A North Carolina bill proposing that women getting abortions face the death penalty is sparking alarm on social media, despite it being highly unlikely to become law.

Although the bill was filed in February 2021 and received little support from state legislators, it received renewed attention on social media after viral tweets incorrectly stated it was introduced recently, in the wake of the Supreme Court's historic reversal of its decision in Roe v. Wade last month.

"Republicans in North Carolina just introduced a bill that'd make abortion punishable with death," Santiago Mayer, the founder and executive director of Voters of Tomorrow, a nonprofit focused on getting young people into politics, wrote in a tweet on Monday that has so far been shared more than 20,000 times. "So very pro-life of them."

HB 158 was actually introduced in the North Carolina House by Republican state Rep. Larry Pittman on February 24, 2021 and attracted only four other sponsors, according to the North Carolina Legislature's website.

It was referred to different committees over the next few months, and ultimately referred to the Commission for Judiciary in August last year. The 2022 legislative session ended on July 1 and Pittman, the bill's proponent, is not running for re-election.

"A lot of my bills have not even been given a hearing since I've been here," Pittman said at a rally in support of the bill last year. "This may not happen while I'm still here. We may not get it done this year. We may not get it done next year. But all I know is the Lord says do it and so we're giving it our best try." Pittman has been contacted for comment.

The bill proposed an amendment to North Carolina's constitution to define a "distinct and separate human life" as beginning at the "moment of fertilization."

It says any "person who willfully seeks to destroy the life of another person, by any means, at any stage of life, or succeeds in doing so, shall be held accountable for attempted murder or for first degree murder, respectively." First-degree murder is punishable by life in prison or the death penalty under North Carolina law.

It also proposed authorizing the use of deadly force to stop someone from getting an abortion. "Any person has the right to defend his or her own life or the life of another person, even by the use of deadly force if necessary, from willful destruction by another person," it says.

Sara Pequeño, a journalist with The News & Observer, a daily newspaper based in Raleigh, North Carolina, tweeted that while the bill is "scary," it was important to note the context around it.

"I understand the desire to get folks fired up about abortion rights and the bill filed in Feb 2021 by Larry Pittman (who has said and done a lot of wild stuff) is scary," Pequeño wrote. "But to say it was just filed and leave out context is not good for North Carolina morale."

Pequeño noted that only five out of 120 representatives had signed on to the bill despite there being a "very vocal anti-abortion" Republican Party in the state.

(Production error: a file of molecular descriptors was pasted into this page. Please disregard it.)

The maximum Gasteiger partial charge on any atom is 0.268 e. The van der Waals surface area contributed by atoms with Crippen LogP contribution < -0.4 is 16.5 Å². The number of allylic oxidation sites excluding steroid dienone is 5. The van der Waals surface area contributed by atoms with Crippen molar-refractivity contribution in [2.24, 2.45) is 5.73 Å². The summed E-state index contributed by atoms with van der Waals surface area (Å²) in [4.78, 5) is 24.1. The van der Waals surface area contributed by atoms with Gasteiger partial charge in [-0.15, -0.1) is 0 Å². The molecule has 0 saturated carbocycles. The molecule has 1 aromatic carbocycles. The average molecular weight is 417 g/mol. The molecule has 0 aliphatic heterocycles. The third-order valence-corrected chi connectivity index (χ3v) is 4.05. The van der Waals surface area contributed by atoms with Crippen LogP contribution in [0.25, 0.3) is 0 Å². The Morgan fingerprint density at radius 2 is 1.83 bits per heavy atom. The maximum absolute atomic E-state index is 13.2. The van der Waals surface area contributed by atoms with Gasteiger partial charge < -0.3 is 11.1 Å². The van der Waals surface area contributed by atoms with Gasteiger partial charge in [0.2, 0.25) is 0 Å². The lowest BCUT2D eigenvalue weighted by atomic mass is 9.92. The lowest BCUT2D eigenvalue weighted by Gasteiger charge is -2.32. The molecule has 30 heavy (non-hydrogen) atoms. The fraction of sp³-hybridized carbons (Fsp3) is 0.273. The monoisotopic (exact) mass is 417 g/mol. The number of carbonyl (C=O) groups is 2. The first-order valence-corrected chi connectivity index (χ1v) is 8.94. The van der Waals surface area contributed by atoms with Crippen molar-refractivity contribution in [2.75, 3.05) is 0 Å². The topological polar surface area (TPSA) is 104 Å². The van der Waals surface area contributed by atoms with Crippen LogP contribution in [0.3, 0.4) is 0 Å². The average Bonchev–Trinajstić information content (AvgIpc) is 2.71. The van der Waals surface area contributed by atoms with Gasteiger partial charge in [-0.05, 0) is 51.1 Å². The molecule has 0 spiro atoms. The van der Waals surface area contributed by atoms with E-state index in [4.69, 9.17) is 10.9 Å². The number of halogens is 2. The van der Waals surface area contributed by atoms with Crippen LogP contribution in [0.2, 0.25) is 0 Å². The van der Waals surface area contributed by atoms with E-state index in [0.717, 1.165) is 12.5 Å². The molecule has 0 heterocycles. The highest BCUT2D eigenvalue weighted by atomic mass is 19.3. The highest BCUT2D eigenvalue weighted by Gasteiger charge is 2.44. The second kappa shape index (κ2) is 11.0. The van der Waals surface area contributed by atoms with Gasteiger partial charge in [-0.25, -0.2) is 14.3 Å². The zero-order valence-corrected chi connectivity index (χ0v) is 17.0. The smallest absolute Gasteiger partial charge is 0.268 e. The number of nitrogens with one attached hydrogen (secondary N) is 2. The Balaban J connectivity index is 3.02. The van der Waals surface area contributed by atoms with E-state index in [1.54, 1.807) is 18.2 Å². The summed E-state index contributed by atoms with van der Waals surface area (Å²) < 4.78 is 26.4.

Another journalist said Voters of Tomorrow was trying to fundraise off the bill.

"A Dem group is trying to fundraise off of House Bill 158," tweeted Bryan Anderson, a reporter at Raleigh TV station WRAL. "This bill was introduced 501 days ago. It never got a single committee vote and the legislative session ended a couple weeks ago. The GOP-controlled legislature has said it's not advancing abortion bills this year."

Mayer has deleted the fundraising link and corrected himself in his Twitter thread, a Voters for Tomorrow spokesperson told Newsweek.

"Though this bill was introduced last year, it proves that Republicans have been preparing for Roe to be overturned so that they can take away the rights of women and others," Mayer said in a statement to Newsweek. "This bill would put people at risk of being murdered by the state for exercising control over their own bodies."

Others were also furious about the contents of the proposed bill.

"North Carolina state reps want to make it legal to MURDER pregnant women who were trying to abort. Vote them all out," wrote actress Patricia Arquette.

Christian Christensen, a journalism professor at Stockholm University, added: "So many who warned about the Christian Right in the US were dismissed as "Marxist" alarmists. Well, here's a North Carolina bill that would make it legal to murder a woman trying to get an abortion. These people are violent, misogynist, fundamentalist lunatics."

Abortion remains legal in North Carolina and can be performed until fetal viability.

A law that banned most abortions after 20 weeks of pregnancy is currently unenforceable after federal judges struck it down in 2019 and 2021. That ban could be restored now Roe is overturned, but formal action would have to be taken to cancel the court rulings striking it down.

And while Republicans hold majorities in the state House and Senate, they lack the margins to overcome a veto by Democratic Gov. Roy Cooper, a supporter of abortion rights.

Republicans are hoping to have the supermajority needed for veto-proof margins after this year's elections, and have pledged to take up additional abortion restrictions in the next legislative session. Cooper and other state Democrats have already made abortion rights a major campaign issue.

People gather to protest against the Supreme Court's decision in the Dobbs v Jackson Women's Health case on June 24, 2022 in Raleigh, North Carolina. Allison Joyce/Getty Images

Update 7/20, 11:41 a.m. EDT: This article has been updated with comment from Santiago Mayer.